The significance of maintaining upper body strength and flexibility is often not fully understood or appreciated until a person starts to experience declines. Whilst many know that their upper body is much weaker than the lower body, it still seems to take less of a priority for many people.

Learning more about upper body exercises for older adults appears to be needed.

For individuals navigating unique physical challenges, the ability to perform daily tasks independently can significantly enhance their quality of life. These tasks include reaching for items on high shelves, lifting groceries, opening doors, dressing oneself, or hugging a loved one, and a strong and flexible upper body is fundamental to maintaining autonomy. When body function is compromised, whether that is through age-related decline, injury, or disability, it can quickly lead to decreases in both mental and physical wellbeing and ultimately, a reduction in independence.

In this blog, we will explore the often-overlooked importance of upper body functionality and present six functional upper body exercises tailored to support the independence of special populations.

Upper Body Exercise Ideas

This is not an exhaustive list of exercises; however, it focuses on some of the primary movement patterns and muscle groups involved in upper body functioning.

  1. Seated Row:
  • Seated row exercises strengthen the muscles of the back, shoulders, and arms, essential for pulling movements. promoting better posture and overall upper body stability.
  • Enhanced back strength aids in activities such as pulling oneself up from a lying position, opening car doors or maintaining proper alignment and stability during seated and standing tasks. It is also beneficial to work un-laterally to strengthen the weaker side of the body.
  1. Seated Shoulder Press:
  • This exercise targets the deltoid muscles and triceps, essential for pushing movements.
  • By performing the seated shoulder press, individuals can improve their ability to reach overhead, aiding in tasks like retrieving items from cabinets or placing objects on high shelves. It is also beneficial to work un-laterally to strengthen the weaker side of the body.
  1. Tricep Dips:
  • Tricep dips effectively engage the triceps and shoulders, crucial for pushing oneself up from a seated position, transferring to and from different surfaces or propelling a wheelchair.
  • This exercise is most effective when using body weight as it is most functional for daily life; however, this is a very challenging exercise for many so alternative tricep exercises with resistance bands, weights, cable machines and similar are still supporting strength development in this muscle group.
  1. Rotator Cuff Exercises:
  • Incorporating rotator cuff exercises, such as external and internal rotations with resistance bands, and standing wall angels, will help to stabilise the shoulder joint and prevent injuries.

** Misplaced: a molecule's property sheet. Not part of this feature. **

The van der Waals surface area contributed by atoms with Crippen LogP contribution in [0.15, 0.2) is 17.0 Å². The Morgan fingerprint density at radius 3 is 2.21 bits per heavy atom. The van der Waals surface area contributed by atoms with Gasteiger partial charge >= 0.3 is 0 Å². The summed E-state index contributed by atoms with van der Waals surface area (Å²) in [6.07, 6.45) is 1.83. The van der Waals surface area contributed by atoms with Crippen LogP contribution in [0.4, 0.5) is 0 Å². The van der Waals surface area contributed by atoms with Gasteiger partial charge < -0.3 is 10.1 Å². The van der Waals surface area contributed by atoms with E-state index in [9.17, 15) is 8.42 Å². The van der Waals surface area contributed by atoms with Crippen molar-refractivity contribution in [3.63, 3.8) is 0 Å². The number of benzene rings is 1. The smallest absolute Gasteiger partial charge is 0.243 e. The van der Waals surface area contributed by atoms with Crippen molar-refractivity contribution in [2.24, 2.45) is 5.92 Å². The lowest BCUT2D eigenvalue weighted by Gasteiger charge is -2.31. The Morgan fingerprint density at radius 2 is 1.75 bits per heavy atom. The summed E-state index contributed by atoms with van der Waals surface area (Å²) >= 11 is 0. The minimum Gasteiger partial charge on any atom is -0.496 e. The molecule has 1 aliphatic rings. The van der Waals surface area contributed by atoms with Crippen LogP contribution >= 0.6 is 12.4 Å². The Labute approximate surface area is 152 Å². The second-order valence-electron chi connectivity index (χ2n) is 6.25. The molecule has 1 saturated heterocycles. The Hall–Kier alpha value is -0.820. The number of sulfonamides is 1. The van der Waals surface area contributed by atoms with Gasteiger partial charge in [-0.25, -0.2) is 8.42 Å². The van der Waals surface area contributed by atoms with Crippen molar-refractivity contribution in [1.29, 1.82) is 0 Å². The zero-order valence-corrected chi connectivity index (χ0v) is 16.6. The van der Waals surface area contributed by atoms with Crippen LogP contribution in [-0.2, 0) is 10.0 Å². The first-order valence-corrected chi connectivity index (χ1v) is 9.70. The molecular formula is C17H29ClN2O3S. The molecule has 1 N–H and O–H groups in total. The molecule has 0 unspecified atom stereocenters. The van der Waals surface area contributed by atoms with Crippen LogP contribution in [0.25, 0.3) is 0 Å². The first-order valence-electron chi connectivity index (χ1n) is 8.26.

• Strengthening the rotator cuff muscles supports various upper body movements, enhancing functional abilities like reaching behind the back, putting a seatbelt on, or lifting objects laterally. If you aren’t familiar with different rotator cuff exercises, then consider doing some further research.
  1. Chest Press:
  • Chest press movements target the pectoral muscles and help improve the range of motion in the shoulders and strength in pushing movements.
  • Strengthening the chest muscles aids in activities like pushing objects away from the body or performing tasks that require forward-reaching motions.
  1. Standing Bicep Curls:
  • Bicep curls target the muscles of the upper arm, essential for lifting and carrying objects.
  • By performing standing bicep curls, individuals can improve their ability to carry groceries, lift bags, or perform other tasks requiring arm strength while standing.

These are a few upper body exercises for older adults but there are many more functional ones to choose from. Think about daily movement patterns and mimic these through exercise.

Considerations

The upper body is a weaker area for most people, particularly for those who are deconditioned. Slowly and gradually introduce the range of movement, the resistance and the complexity. Make sure not to overload the upper body without sufficient rest. This can be achieved by working alternate muscle groups such as the chest and then the back as well as alternating the lower body with the upper body within a session. Associating the day-to-day movements with the exercise can help motivation, so consider educating them along the way.

Conclusion:

To support ongoing independence, the importance of selecting specific upper body exercises for older adults is paramount. By focusing on strengthening and improving flexibility in key muscle groups, individuals can enhance their ability to perform daily tasks with ease and confidence. Whether these exercises are used to prevent deterioration or to help rehabilitate a client’s strength and mobility, learning how to balance a programme and develop its intensity over time is essential.

To learn more about effective resistance band exercises for older adults, access our resistance band training here.